A α g : = { ε α g α ( ε α ) A } , A β g : = { ε β g β ( ε β ) A }
and:
ψ α : P ( F ( X ) ) , ε α { g α F ( X ) g α ( ε α ) A } , ψ β : P ( F ( X ) ) , ε β { g β F ( X ) g β ( ε β ) A } .
Then, A α g , A β g A (see [23]).
Theorem 5.
If K is a positive implicative ideal of a B C K -algebra X, then:
ψ α ( ε α ) = { g α F ( X ) g α ( ε α ) K } , ψ β ( ε β ) = { g β F ( X ) g β ( ε β ) K }
are positive implicative ideals of F ( X ) .
Proof. 
Assume that K is a positive implicative ideal of a B C K -algebra X. Since θ ( ε α ) = 0 K and θ ( ε β ) = 0 K for all ε α , ε β , we have:
θ ψ α ( ε α ) ψ β ( ε β ) .
Let f α , g α , h α F ( X ) be such that ( f α g α ) h α ψ α ( ε α ) and g α h α ψ α ( ε α ) . Then:
( f α ( ε α ) g α ( ε α ) ) h α ( ε α ) = ( ( f α g α ) h α ) ( ε α ) K
and g α ( ε α ) h α ( ε α ) K . Since K is a positive implicative ideal of X, it follows from (8) that:
( f α h α ) ( ε α ) = f α ( ε α ) h α ( ε α ) K ,
that is, f α h α ψ α ( ε α ) . Hence, ψ α ( ε α ) is a positive implicative ideal of F ( X ) . Now, let f β , g β , h β F ( X ) be such that ( f β g β ) h β ψ β ( ε β ) and g β h β ψ β ( ε β ) . Then:
( f β ( ε β ) g β ( ε β ) ) h β ( ε β ) = ( ( f β g β ) h β ) ( ε β ) K
and g β ( ε β ) h β ( ε β ) K . Then:
( f β h β ) ( ε β ) = f β ( ε β ) h β ( ε β ) K ,
and so f β h β ψ β ( ε β ) . Hence, ψ β ( ε β ) is a positive implicative ideal of F ( X ) . This completes the proof. ☐
Theorem 6.
If we consider a probability space ( , A , P ) = ( [ 0 , 1 ] , A , m ) , then every positive implicative ( , ∈)-intuitionistic fuzzy ideal of a B C K -algebra is a positive implicative falling intuitionistic fuzzy ideal.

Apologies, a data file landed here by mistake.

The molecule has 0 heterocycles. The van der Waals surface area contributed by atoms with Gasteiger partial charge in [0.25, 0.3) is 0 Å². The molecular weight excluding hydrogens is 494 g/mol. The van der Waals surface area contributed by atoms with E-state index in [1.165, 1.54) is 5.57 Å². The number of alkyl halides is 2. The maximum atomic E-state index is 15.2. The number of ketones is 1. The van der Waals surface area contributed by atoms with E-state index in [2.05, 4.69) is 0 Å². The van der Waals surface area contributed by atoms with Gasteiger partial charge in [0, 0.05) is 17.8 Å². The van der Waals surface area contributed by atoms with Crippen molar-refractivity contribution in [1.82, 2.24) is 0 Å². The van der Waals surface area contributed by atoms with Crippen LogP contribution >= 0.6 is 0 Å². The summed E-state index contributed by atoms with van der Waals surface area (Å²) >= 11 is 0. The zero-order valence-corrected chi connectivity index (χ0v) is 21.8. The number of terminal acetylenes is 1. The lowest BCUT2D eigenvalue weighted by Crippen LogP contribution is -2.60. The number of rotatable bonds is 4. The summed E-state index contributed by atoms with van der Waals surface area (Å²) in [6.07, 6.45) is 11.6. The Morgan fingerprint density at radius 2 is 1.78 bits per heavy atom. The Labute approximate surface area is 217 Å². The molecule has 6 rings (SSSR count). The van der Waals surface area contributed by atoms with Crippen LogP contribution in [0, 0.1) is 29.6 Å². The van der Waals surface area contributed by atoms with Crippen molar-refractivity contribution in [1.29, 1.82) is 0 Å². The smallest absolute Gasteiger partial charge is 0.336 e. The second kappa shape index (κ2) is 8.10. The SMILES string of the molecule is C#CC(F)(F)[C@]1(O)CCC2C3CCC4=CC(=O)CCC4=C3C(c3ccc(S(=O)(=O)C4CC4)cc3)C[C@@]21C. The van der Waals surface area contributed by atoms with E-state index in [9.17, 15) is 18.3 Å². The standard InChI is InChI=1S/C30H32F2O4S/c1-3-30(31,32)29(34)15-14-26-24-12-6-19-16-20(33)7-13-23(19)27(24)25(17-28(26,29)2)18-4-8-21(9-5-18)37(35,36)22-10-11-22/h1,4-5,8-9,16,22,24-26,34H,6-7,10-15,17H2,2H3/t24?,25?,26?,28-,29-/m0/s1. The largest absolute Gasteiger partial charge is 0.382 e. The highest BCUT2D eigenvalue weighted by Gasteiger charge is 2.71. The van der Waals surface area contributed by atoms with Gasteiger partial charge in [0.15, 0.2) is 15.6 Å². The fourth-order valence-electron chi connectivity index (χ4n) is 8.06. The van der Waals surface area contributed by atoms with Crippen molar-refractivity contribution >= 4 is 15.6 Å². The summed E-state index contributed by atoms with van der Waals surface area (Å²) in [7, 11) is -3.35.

Proof. 
Let F ˜ : = ( F ˜ α , F ˜ β ) be a positive implicative ( , ∈)-intuitionistic fuzzy ideal of a B C K -algebra X. Then, U ( F ˜ ; α ) and L ( F ˜ ; β ) are positive implicative ideals of X for all α , β ( 0 , 1 ] and β [ 0 , 1 ) by Theorem 2. Hence, a couple ψ : = ( ψ α , ψ β ) in which:
ψ α : [ 0 , 1 ] 2 X , α U ( F ˜ ; α ) , ψ β : [ 0 , 1 ] 2 X , β L ( F ˜ ; β )
is an intuitionistic fuzzy cut-cloud of F ˜ : = ( F ˜ α , F ˜ β ) , and so, F ˜ : = ( F ˜ α , F ˜ β ) is a positive implicative falling intuitionistic fuzzy ideal of X. ☐
The converse of Theorem 6 is not true, as seen in the following example.
Example 4.
Consider a B C K -algebra X = { 0 , 1 , 2 , 3 , 4 } with the binary operation *, which is given in Table 6 (see [30]).
Let ( , A , P ) = ( [ 0 , 1 ] , A , m ) , and let ψ : = ( ψ α , ψ β ) be an intuitionistic fuzzy random set on X, which is given as follows:
ψ α : [ 0 , 1 ] 2 X , x { 0 , 1 } if x [ 0 , 0 . 2 ) , { 0 , 2 } if x [ 0 . 2 , 0 . 55 ) , { 0 , 2 , 4 } if x [ 0 . 55 , 0 . 75 ) , { 0 , 1 , 2 , 3 } if x [ 0 . 75 , 1 ] ,
and:
ψ β : [ 0 , 1 ] 2 X , x { 0 } if x ( 0 . 77 , 1 ] , { 0 , 1 } if x ( 0 . 66 , 0 . 77 ] , { 0 , 2 } if x ( 0 . 48 , 0 . 66 ] , { 0 , 2 , 4 } if x ( 0 . 23 , 0 . 48 ] , { 0 , 1 , 2 , 3 } if x [ 0 , 0 . 23 ] .
Then, ψ α ( t ) and ψ β ( t ) are positive implicative ideals of X for all t [ 0 , 1 ] . Hence, the intuitionistic fuzzy falling shadow F ˜ : = ( F ˜ α , F ˜ β ) of ψ : = ( ψ α , ψ β ) is a positive implicative falling intuitionistic fuzzy ideal of X, and it is given as follows:
F ˜ α ( x ) = 1 if x = 0 , 0 . 45 if x = 1 , 0 . 8 if x = 2 , 0 . 25 if x = 3 , 0 . 2 if x = 4 ,
and:
F ˜ β ( x ) = 0 if x = 0 , 0 . 66 if x = 1 , 0 . 34 if x = 2 , 0 . 77 if x = 3 , 0 . 75 if x = 4 .
However, F ˜ : = ( F ˜ α , F ˜ β ) is not a positive implicative ( , ∈)-intuitionistic fuzzy ideal of X since:
F ˜ α ( 3 4 ) = F ˜ α ( 3 ) = 0 . 25 < 0 . 8 = F ˜ α ( ( 3 2 ) 4 ) F ˜ α ( 2 4 )
and/or:
F ˜ β ( 3 4 ) = F ˜ β ( 3 ) = 0 . 77 > 0 . 66 = F ˜ β ( ( 3 1 ) 4 ) F ˜ β ( 1 4 ) .
We provide relations between a falling intuitionistic fuzzy ideal and a positive implicative falling intuitionistic fuzzy ideal.
Theorem 7.
Let ( , A , P ) be a probability space, and let F ˜ : = ( F ˜ α , F ˜ β ) be an intuitionistic fuzzy falling shadow of an intuitionistic fuzzy random set ψ : = ( ψ α , ψ β ) on a B C K -algebra X. If F ˜ : = ( F ˜ α , F ˜ β ) is a positive implicative falling intuitionistic fuzzy ideal of X, then it is a falling intuitionistic fuzzy ideal of X.